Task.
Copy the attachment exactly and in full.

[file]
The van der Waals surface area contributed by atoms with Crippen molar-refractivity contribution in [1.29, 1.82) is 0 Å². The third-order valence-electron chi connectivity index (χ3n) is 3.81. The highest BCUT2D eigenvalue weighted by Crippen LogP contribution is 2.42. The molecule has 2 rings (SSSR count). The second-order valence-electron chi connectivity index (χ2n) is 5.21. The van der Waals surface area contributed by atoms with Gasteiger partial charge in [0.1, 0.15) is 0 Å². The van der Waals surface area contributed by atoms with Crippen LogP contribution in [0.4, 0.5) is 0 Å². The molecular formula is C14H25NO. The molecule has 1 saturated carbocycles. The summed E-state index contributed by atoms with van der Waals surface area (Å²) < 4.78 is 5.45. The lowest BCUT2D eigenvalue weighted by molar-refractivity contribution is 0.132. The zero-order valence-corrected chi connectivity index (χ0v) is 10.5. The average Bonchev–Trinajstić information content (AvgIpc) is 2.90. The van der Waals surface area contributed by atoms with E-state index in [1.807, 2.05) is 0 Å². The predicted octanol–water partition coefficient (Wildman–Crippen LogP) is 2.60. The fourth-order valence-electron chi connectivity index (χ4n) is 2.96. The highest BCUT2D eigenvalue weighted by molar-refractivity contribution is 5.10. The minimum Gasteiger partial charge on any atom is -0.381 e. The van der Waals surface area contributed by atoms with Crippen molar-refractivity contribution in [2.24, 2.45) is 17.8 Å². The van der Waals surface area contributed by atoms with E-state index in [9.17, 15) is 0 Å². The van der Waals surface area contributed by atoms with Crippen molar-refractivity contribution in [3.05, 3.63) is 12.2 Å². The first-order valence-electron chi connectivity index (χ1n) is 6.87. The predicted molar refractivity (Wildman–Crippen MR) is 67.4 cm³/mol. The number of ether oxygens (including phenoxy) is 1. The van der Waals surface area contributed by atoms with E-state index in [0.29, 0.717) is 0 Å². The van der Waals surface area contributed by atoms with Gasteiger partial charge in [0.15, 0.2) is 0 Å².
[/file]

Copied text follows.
The van der Waals surface area contributed by atoms with Crippen molar-refractivity contribution in [1.29, 1.82) is 0 Å². The third-order valence-electron chi connectivity index (χ3n) is 3.81. The highest BCUT2D eigenvalue weighted by Crippen LogP contribution is 2.42. The molecule has 2 rings (SSSR count). The second-order valence-electron chi connectivity index (χ2n) is 5.21. The van der Waals surface area contributed by atoms with Gasteiger partial charge in [0.1, 0.15) is 0 Å². The van der Waals surface area contributed by atoms with Crippen LogP contribution in [0.4, 0.5) is 0 Å². The molecular formula is C14H25NO. The molecule has 1 saturated carbocycles. The summed E-state index contributed by atoms with van der Waals surface area (Å²) < 4.78 is 5.45. The lowest BCUT2D eigenvalue weighted by molar-refractivity contribution is 0.132. The zero-order valence-corrected chi connectivity index (χ0v) is 10.5. The average Bonchev–Trinajstić information content (AvgIpc) is 2.90. The van der Waals surface area contributed by atoms with E-state index in [1.807, 2.05) is 0 Å². The predicted octanol–water partition coefficient (Wildman–Crippen LogP) is 2.60. The fourth-order valence-electron chi connectivity index (χ4n) is 2.96. The highest BCUT2D eigenvalue weighted by molar-refractivity contribution is 5.10. The minimum Gasteiger partial charge on any atom is -0.381 e. The van der Waals surface area contributed by atoms with Crippen molar-refractivity contribution in [2.24, 2.45) is 17.8 Å². The van der Waals surface area contributed by atoms with E-state index in [9.17, 15) is 0 Å². The van der Waals surface area contributed by atoms with Crippen molar-refractivity contribution in [3.05, 3.63) is 12.2 Å². The first-order valence-electron chi connectivity index (χ1n) is 6.87. The predicted molar refractivity (Wildman–Crippen MR) is 67.4 cm³/mol. The number of ether oxygens (including phenoxy) is 1. The van der Waals surface area contributed by atoms with E-state index in [0.29, 0.717) is 0 Å². The van der Waals surface area contributed by atoms with Gasteiger partial charge in [0.15, 0.2) is 0 Å².